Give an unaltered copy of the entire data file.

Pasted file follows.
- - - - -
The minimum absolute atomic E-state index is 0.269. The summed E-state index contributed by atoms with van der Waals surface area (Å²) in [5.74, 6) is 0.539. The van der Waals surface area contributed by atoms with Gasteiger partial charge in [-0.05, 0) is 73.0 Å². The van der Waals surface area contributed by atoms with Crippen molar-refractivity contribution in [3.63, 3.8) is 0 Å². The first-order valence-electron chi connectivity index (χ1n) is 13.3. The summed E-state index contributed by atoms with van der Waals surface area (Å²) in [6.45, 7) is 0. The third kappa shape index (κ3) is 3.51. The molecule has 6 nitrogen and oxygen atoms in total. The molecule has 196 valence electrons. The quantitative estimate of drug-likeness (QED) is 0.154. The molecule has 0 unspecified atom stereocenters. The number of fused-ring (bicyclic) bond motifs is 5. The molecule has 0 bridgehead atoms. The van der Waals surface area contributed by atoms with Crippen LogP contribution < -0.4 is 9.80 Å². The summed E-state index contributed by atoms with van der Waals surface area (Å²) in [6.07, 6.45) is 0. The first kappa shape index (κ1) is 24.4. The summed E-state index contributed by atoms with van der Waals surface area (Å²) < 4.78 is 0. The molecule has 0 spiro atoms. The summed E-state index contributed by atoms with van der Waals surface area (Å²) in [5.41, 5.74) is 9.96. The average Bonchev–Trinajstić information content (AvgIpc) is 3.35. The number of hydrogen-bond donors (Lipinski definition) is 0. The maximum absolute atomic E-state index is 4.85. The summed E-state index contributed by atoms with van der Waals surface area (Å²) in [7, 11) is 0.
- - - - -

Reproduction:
The minimum absolute atomic E-state index is 0.269. The summed E-state index contributed by atoms with van der Waals surface area (Å²) in [5.74, 6) is 0.539. The van der Waals surface area contributed by atoms with Gasteiger partial charge in [-0.05, 0) is 73.0 Å². The van der Waals surface area contributed by atoms with Crippen molar-refractivity contribution in [3.63, 3.8) is 0 Å². The first-order valence-electron chi connectivity index (χ1n) is 13.3. The summed E-state index contributed by atoms with van der Waals surface area (Å²) in [6.45, 7) is 0. The third kappa shape index (κ3) is 3.51. The molecule has 6 nitrogen and oxygen atoms in total. The molecule has 196 valence electrons. The quantitative estimate of drug-likeness (QED) is 0.154. The molecule has 0 unspecified atom stereocenters. The number of fused-ring (bicyclic) bond motifs is 5. The molecule has 0 bridgehead atoms. The van der Waals surface area contributed by atoms with Crippen LogP contribution < -0.4 is 9.80 Å². The summed E-state index contributed by atoms with van der Waals surface area (Å²) in [6.07, 6.45) is 0. The first kappa shape index (κ1) is 24.4. The summed E-state index contributed by atoms with van der Waals surface area (Å²) < 4.78 is 0. The molecule has 0 spiro atoms. The summed E-state index contributed by atoms with van der Waals surface area (Å²) in [5.41, 5.74) is 9.96. The average Bonchev–Trinajstić information content (AvgIpc) is 3.35. The number of hydrogen-bond donors (Lipinski definition) is 0. The maximum absolute atomic E-state index is 4.85. The summed E-state index contributed by atoms with van der Waals surface area (Å²) in [7, 11) is 0.